MEXICAN WAVE
Business Traveller UK|July - August 2021
Rich history and stunning beaches make Mexico’s Caribbean coast a strong draw for tourists – the challenge will be to manage its development sustainably for generations to come
TOM OTLEY

One of the most evocative sites – and sights – of Mexico’s Riviera Maya is El Castillo. Its pale grey stone blocks stand high above a sandy beach edged by palm trees swaying in the breeze, its façade impassively looking out to the Caribbean Sea. The surrounding temples once protected ships with power from a God whose followers have long departed, and whose rituals have been forgotten.

Well, almost forgotten, although experts have made educated guesses. Information boards with QR codes allow you to read in great detail about the past and purpose of the ancient Tulum site. And, just as historians had to clear trees and bushes from the area to reveal its hidden buildings, so, too, do these boards clear away a lot of misconceptions.

For instance, El Castillo isn’t a castle – more probably it was a temple and visual guide for sailors seeking an entrance through the coral reef to the coast. The name of Tulum, meanwhile, merely refers to the protecting wall around the town. The settlement may well once have been called Zama, which means City of Dawn – appropriately enough, since it faces sunrise.

Having a guide, either for the day, for a few hours or simply the pre-recorded kind you can listen to via headset allows you to look for the clues of how these Gods were worshipped. While it’s possible that there was human sacrifice – memorably (and bloodily) depicted in Mel Gibson’s film Apocalypto – the undulating parkland, sandy coves below and cooling sea breezes make it very easy to forget any such unpleasantness.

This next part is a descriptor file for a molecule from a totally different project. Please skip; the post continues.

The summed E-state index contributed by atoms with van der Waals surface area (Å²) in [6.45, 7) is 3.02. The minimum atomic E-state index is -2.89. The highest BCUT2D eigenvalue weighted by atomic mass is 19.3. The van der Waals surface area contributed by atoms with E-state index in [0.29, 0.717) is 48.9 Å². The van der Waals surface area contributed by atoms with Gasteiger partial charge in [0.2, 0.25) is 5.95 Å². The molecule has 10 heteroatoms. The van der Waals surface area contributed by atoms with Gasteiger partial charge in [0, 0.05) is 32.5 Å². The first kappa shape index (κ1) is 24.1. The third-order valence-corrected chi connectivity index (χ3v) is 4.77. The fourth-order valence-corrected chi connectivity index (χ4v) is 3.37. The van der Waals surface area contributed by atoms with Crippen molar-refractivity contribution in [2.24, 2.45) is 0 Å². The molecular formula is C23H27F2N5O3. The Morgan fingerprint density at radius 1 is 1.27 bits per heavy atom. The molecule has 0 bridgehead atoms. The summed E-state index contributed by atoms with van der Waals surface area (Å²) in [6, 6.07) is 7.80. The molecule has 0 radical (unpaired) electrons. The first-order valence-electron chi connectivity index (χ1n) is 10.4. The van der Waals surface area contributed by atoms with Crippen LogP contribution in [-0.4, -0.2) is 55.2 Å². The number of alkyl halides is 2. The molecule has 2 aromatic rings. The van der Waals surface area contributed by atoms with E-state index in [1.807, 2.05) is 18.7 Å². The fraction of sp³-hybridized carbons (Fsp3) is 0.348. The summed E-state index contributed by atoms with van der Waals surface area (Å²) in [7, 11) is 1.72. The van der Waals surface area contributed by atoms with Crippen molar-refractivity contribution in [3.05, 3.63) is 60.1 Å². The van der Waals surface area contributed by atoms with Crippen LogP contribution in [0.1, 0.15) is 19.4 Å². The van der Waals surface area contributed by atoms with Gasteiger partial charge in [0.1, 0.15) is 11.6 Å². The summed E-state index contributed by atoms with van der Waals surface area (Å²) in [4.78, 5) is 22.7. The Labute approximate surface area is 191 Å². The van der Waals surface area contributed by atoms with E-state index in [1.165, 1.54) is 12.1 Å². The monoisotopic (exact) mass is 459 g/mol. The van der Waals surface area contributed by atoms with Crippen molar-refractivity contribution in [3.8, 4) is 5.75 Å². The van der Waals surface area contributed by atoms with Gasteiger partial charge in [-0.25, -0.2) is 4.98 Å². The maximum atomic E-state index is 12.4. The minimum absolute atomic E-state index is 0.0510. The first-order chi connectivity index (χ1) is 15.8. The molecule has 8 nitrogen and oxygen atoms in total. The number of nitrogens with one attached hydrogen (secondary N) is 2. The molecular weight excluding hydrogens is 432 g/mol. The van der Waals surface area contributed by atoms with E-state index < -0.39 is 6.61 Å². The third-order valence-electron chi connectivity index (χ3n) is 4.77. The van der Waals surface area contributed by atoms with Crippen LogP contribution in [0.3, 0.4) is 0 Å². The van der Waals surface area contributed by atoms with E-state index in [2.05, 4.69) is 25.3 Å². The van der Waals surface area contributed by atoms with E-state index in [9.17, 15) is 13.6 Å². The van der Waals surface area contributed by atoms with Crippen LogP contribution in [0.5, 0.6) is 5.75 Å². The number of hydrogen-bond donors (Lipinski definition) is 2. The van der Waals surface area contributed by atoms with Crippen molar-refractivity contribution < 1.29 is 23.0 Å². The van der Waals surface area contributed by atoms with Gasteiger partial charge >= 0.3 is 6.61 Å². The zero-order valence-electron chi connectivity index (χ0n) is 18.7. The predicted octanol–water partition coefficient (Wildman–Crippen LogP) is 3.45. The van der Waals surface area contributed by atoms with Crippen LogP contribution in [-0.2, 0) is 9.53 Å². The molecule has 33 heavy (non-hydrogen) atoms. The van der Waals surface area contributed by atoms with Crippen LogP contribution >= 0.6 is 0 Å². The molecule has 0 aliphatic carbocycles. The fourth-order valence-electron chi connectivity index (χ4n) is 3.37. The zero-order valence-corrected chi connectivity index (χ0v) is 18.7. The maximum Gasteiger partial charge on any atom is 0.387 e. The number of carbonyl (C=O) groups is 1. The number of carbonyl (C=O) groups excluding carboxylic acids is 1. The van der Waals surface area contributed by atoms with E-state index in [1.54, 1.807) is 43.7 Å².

The virtual guide told me that the style of architecture was called “East Coast”, typified by “the use of miniature temples, shrines within shrines [small buildings inside larger ones] and buildings with intentionally collapsed walls”. I liked the idea of the last of these, even if I had no idea what it meant. The plain grey buildings were once decked out in bright colours and wall paintings, now lost, although some sculptures are still just about visible.

The advice for this tourist site, as always, is to get there early, before the heat and the crowds, so you can wander around in a daze, imagining what it must have been like to live here before having all of those daydreams shattered by the research relayed to you by the experts. Leave the impressive but expensive gift shop, as well as the Starbucks, until your departure, swerving the arrival of the tourist minibuses and coaches.

IMMERSE YOURSELF

The Tulum ancient site welcomed more than 1.5 million visitors in 2019. While numbers were hit by the pandemic in 2020, it was still receiving well over 100,000 each month this year. It’s easy to see why – it is charming, has lots of historical interest, enjoys a beautiful setting and also allows you to explore more of the coast if you are staying in Cancun (located 130km north), including the chance to stop off at luxury resort complex Mayakoba on the way back.

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